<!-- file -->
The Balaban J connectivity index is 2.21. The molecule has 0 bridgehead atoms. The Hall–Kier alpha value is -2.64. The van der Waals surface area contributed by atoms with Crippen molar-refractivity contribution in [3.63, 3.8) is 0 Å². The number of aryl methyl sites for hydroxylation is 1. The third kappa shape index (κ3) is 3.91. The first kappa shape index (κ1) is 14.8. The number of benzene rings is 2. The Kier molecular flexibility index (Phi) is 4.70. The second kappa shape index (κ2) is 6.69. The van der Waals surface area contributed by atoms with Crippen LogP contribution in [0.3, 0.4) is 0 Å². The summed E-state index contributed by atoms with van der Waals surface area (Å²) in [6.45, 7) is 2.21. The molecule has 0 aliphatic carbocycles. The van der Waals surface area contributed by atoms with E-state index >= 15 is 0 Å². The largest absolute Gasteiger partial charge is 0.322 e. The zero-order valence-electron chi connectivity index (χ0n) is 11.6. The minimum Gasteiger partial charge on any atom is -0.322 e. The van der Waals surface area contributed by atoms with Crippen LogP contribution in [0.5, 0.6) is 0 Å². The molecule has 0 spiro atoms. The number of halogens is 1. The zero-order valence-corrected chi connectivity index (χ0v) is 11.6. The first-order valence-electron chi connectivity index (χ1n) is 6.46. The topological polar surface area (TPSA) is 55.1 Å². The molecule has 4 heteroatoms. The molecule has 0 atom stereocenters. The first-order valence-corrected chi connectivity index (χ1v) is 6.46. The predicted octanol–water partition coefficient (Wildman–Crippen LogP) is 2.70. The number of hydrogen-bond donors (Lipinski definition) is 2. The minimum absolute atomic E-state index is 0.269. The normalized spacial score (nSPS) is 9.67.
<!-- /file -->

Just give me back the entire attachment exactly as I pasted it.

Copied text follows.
The Balaban J connectivity index is 2.21. The molecule has 0 bridgehead atoms. The Hall–Kier alpha value is -2.64. The van der Waals surface area contributed by atoms with Crippen molar-refractivity contribution in [3.63, 3.8) is 0 Å². The number of aryl methyl sites for hydroxylation is 1. The third kappa shape index (κ3) is 3.91. The first kappa shape index (κ1) is 14.8. The number of benzene rings is 2. The Kier molecular flexibility index (Phi) is 4.70. The second kappa shape index (κ2) is 6.69. The van der Waals surface area contributed by atoms with Crippen LogP contribution in [0.3, 0.4) is 0 Å². The summed E-state index contributed by atoms with van der Waals surface area (Å²) in [6.45, 7) is 2.21. The molecule has 0 aliphatic carbocycles. The van der Waals surface area contributed by atoms with E-state index >= 15 is 0 Å². The largest absolute Gasteiger partial charge is 0.322 e. The zero-order valence-electron chi connectivity index (χ0n) is 11.6. The minimum Gasteiger partial charge on any atom is -0.322 e. The van der Waals surface area contributed by atoms with Crippen LogP contribution in [0.5, 0.6) is 0 Å². The molecule has 0 spiro atoms. The number of halogens is 1. The zero-order valence-corrected chi connectivity index (χ0v) is 11.6. The first-order valence-electron chi connectivity index (χ1n) is 6.46. The topological polar surface area (TPSA) is 55.1 Å². The molecule has 4 heteroatoms. The molecule has 0 atom stereocenters. The first-order valence-corrected chi connectivity index (χ1v) is 6.46. The predicted octanol–water partition coefficient (Wildman–Crippen LogP) is 2.70. The number of hydrogen-bond donors (Lipinski definition) is 2. The minimum absolute atomic E-state index is 0.269. The normalized spacial score (nSPS) is 9.67.